In the figure, it is clearly seen that the flight was conducted close to EHWO in accordance with the radar data. I reality, EHWO is not a point, but has an extension, why the distance might have been even smaller. It is also seen that the distance between the intended path and the real one differs by several miles most of the time, illustrating the problems caused by the weather conditions. A more detailed view is shown in Figure 2.

 

Figure 2. Detailed view of the most critical part of the flight showing several turns to avoid obstacles and clouds.

 

 

In Figure 2, dots are plotted along the track. Each dot represents a sampled position in the log file. Temporal distance between the dots is five seconds. The planned route is shown as green lines.

 

It is clearly seen that flying along a straght line was impossible due to clouds and obstacles. At the altitudes in question (800 - 1000 feet), even the smallest cloud could hide an obstacle. Therefore it was necessary to keep away from clouds at any cost.

 

 

Turbulence

 

As is well known, turbulence appears when the aircraft moves through regions of air with different directions of movement. The most common results from the point of view of the aircraft is rotations along its axis, variations in IAS, and vertical accelerations. Although all three kinds occured during the incident, there is no equipment on board to record the first two kinds. From the GPS record, however, rapid variations in altitude gives a record of the vertical turbulence. This is illustrated in Figure 3, covering the same time interval as Figure 1, e.g. 11.01.04 Z to 11.23.14 Z.

 

Figure 3. Vertical acceleration events caused bu turbulence.

 

 

A sloppy definition of severe turbulence is turbulence intense enough to make objects that are not secured to fly through the cabin. This happens when the vertical acceleration exceeds about one g (9.81 m/s2). As is seen from the figure, the turbulence encountered, has to be regarded as severe. This, also was the subjective experience during the flight, as mentioned above.

 

For the aircraft, Robin 100/210, the design load factors without flaps is 3.8 g for positive loads and -1.9 g for negative loads. If the design load factors are exceeded, the structural integrity of the aircraft is endangered. In Figure 3, it looks like the limit has been exceeded for negative load factors. Luckily, this is not the case, due to the bias of +1 g from the gravity. Therefore, for the purpose of structural load determination, the curve should be shifted by one unit upwards. Then the load factors are seen to have varied between -1.5 and +3.3.

 

 


Altitudes

 

In Figure 4, the altitude profile is shown for the time inteval 11.01.04 Z to 11.23.14 Z. It is clearly seen that the turbulence made keeping constant altitude impossible. It is also seen that the most troublesome turbulence occurred during the time interval 11.01 to 11.10. After that, there was a certain decrease in turbulence induced altitude fluctuations. On the other hand, the cloud base started decreasing.

Figure 4. Altitudes during the time interval of interest.

 

 

 

Turns

 

As has been seen above, several turns had to be performed to keep free of clouds and obstacles. In the table below, the most important turns are shown. Times indicate when the turn was initiated. It is seen that at about 11.10, there was a certain improvement in meterological conditions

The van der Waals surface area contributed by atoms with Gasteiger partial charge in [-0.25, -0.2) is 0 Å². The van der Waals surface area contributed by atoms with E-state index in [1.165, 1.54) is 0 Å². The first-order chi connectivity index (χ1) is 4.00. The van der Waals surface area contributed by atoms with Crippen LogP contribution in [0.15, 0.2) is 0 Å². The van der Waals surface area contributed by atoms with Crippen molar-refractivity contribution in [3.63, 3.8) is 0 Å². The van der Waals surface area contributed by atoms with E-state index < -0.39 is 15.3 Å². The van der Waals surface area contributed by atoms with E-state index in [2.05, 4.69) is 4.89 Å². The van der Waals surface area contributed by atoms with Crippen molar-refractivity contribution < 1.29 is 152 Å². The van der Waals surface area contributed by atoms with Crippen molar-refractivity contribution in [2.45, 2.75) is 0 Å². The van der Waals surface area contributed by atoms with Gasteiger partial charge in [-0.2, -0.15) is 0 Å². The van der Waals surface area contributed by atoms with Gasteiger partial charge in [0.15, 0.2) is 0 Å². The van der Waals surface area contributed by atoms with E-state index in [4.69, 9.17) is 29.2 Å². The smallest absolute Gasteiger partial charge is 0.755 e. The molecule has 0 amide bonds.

Time

hh.mm.ss

Turn angle

degrees

Direction of turn

Final heading

degrees

11.01.34

29

Right

35

11.02.15

26

Left

10

11.03.49

31

Right

41

11.04.59

47

Left

354

11.06.54

51

Right

45

11.07.34

23

Left

22

11.08.24

21

Right

43

11.09.14

20

Left

23

11.10.04

16

Right

39

 

After the turns described in the table, only minor turns of typically ten degrees occurred. Those turns were essentially results of turbulence. The turn initiated at 11.10.04 brought the flight into the direction towards PAM. At about 11.20, the weather conditions worsened again and the flight was directed to an unplanned alternative.

 

The direction changes are shown in greater detail in Figure 5. There, headings west of north are shown as negative hedings.

 

Figure 5. Headings during the time period 11.00 - 11.23. Headings in the interval 181-359 degrees are shown as negative.

 

 

Quality of the record

 

During most of the time, data from ten satellites were received. The highest number occurred in the time interval 11.07.29 - 11.11.19 with eleven satellites. There was a fifteen seconds long interval close to 11.20 with down to eight satellites received. Then, the HDOP value increased to 1.2 as compared to 1.1 during the rest of the record.

 

 

 

 

Discussion

 

It is well known from statistics as well as from individual accident reports that VFR into IMC is extremely dangerous. Particularly, this is the case at low altitudes. In such a situation, there are two possible ways to minimize risks.

 

The first method is to request IFR clearance, and climb to safe altitude by entering clouds. In the present case, this could be used only as a last possibility if other methods failed. Although I have a demonstrated ability to fly on instuments for extended times, and am able to perform an ILS-approach, I am not sure that I am able to control the aircraft in clouds for an extended times if a considerable turbulence is present.

 

The second method is to use all skill and concentration upon keeping the aircraft under control, free of clouds, and to avoid obstacles. Nothing else should be allowed to split the attention. Even during a two seconds long look at the map, the turbulence could put the aircraft into a dive that from which recovery would be impossible at the low altitude in question. Also, such a short distraction could cause collision with an obstacle in the low visibility.

 

After a few of the turns seen in in the table above, all sense for position or direction was lost. When the visibility and turbulence situation started to improve, at about 11.10, the first action was to find the direction to PAM, and turn to that heading. By chance, I was already more or less at a reasonably correct heading, so merely minor adjustments were required. During the time interval 1110 - 11.23, the (diffuse) cloud base was gradually decreasing, and at 11.23, the decision was taken to turn 180 degrees and ask for vectors to a suitable airport.

 

 

 

Alinsĺs 2008-07-16

 

 

 

Allan Emrén